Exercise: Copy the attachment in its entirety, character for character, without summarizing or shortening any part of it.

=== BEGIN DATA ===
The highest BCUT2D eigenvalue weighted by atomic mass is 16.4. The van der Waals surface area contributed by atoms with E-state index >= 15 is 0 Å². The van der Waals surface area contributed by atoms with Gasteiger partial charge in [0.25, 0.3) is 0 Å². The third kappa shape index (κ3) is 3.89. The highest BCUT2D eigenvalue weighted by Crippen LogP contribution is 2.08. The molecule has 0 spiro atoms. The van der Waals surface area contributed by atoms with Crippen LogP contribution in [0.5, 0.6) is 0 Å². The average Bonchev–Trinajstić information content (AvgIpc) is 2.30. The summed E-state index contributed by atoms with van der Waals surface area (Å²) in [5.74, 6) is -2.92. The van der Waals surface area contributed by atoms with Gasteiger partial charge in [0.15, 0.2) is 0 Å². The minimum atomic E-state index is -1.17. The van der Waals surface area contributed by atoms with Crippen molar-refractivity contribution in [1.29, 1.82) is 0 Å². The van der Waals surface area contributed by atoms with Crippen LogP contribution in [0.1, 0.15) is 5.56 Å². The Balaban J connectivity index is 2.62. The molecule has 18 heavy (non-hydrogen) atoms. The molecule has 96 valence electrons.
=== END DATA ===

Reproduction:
The highest BCUT2D eigenvalue weighted by atomic mass is 16.4. The van der Waals surface area contributed by atoms with E-state index >= 15 is 0 Å². The van der Waals surface area contributed by atoms with Gasteiger partial charge in [0.25, 0.3) is 0 Å². The third kappa shape index (κ3) is 3.89. The highest BCUT2D eigenvalue weighted by Crippen LogP contribution is 2.08. The molecule has 0 spiro atoms. The van der Waals surface area contributed by atoms with Crippen LogP contribution in [0.5, 0.6) is 0 Å². The average Bonchev–Trinajstić information content (AvgIpc) is 2.30. The summed E-state index contributed by atoms with van der Waals surface area (Å²) in [5.74, 6) is -2.92. The van der Waals surface area contributed by atoms with Gasteiger partial charge in [0.15, 0.2) is 0 Å². The minimum atomic E-state index is -1.17. The van der Waals surface area contributed by atoms with Crippen molar-refractivity contribution in [1.29, 1.82) is 0 Å². The van der Waals surface area contributed by atoms with Crippen LogP contribution in [0.1, 0.15) is 5.56 Å². The Balaban J connectivity index is 2.62. The molecule has 18 heavy (non-hydrogen) atoms. The molecule has 96 valence electrons.